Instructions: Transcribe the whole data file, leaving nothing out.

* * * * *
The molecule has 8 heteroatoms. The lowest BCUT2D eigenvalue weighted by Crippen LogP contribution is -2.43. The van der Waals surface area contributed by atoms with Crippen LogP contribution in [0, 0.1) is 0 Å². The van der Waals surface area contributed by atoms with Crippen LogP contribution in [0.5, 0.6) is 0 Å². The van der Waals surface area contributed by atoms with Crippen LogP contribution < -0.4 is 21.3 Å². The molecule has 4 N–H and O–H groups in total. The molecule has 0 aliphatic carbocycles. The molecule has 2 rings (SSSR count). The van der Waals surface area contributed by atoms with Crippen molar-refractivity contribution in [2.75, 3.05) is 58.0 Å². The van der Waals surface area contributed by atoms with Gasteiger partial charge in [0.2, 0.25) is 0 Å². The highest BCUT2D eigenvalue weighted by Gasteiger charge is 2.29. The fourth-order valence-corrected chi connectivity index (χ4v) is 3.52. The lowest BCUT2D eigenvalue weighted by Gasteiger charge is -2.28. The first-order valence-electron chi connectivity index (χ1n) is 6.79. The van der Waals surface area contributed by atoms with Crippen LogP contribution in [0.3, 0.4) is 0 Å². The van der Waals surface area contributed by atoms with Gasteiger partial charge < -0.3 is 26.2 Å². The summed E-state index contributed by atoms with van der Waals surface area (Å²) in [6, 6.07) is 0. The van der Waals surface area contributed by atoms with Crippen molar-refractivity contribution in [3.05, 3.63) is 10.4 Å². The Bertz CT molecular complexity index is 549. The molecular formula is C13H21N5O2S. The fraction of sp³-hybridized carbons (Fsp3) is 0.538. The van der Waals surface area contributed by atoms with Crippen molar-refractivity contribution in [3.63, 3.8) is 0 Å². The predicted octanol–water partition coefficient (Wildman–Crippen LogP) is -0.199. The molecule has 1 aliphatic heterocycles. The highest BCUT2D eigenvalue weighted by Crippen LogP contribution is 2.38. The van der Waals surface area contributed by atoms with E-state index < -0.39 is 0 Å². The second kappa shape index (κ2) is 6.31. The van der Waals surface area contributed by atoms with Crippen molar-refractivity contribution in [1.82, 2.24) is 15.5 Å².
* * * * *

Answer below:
The molecule has 8 heteroatoms. The lowest BCUT2D eigenvalue weighted by Crippen LogP contribution is -2.43. The van der Waals surface area contributed by atoms with Crippen LogP contribution in [0, 0.1) is 0 Å². The van der Waals surface area contributed by atoms with Crippen LogP contribution in [0.5, 0.6) is 0 Å². The van der Waals surface area contributed by atoms with Crippen LogP contribution < -0.4 is 21.3 Å². The molecule has 4 N–H and O–H groups in total. The molecule has 0 aliphatic carbocycles. The molecule has 2 rings (SSSR count). The van der Waals surface area contributed by atoms with Crippen molar-refractivity contribution in [2.75, 3.05) is 58.0 Å². The van der Waals surface area contributed by atoms with Gasteiger partial charge in [0.2, 0.25) is 0 Å². The highest BCUT2D eigenvalue weighted by Gasteiger charge is 2.29. The fourth-order valence-corrected chi connectivity index (χ4v) is 3.52. The lowest BCUT2D eigenvalue weighted by Gasteiger charge is -2.28. The first-order valence-electron chi connectivity index (χ1n) is 6.79. The van der Waals surface area contributed by atoms with Crippen LogP contribution in [0.3, 0.4) is 0 Å². The van der Waals surface area contributed by atoms with Gasteiger partial charge < -0.3 is 26.2 Å². The summed E-state index contributed by atoms with van der Waals surface area (Å²) in [6, 6.07) is 0. The van der Waals surface area contributed by atoms with Crippen molar-refractivity contribution in [3.05, 3.63) is 10.4 Å². The Bertz CT molecular complexity index is 549. The molecular formula is C13H21N5O2S. The fraction of sp³-hybridized carbons (Fsp3) is 0.538. The van der Waals surface area contributed by atoms with Crippen molar-refractivity contribution in [3.63, 3.8) is 0 Å². The predicted octanol–water partition coefficient (Wildman–Crippen LogP) is -0.199. The molecule has 1 aliphatic heterocycles. The highest BCUT2D eigenvalue weighted by Crippen LogP contribution is 2.38. The van der Waals surface area contributed by atoms with E-state index < -0.39 is 0 Å². The second kappa shape index (κ2) is 6.31. The van der Waals surface area contributed by atoms with Crippen molar-refractivity contribution in [1.82, 2.24) is 15.5 Å².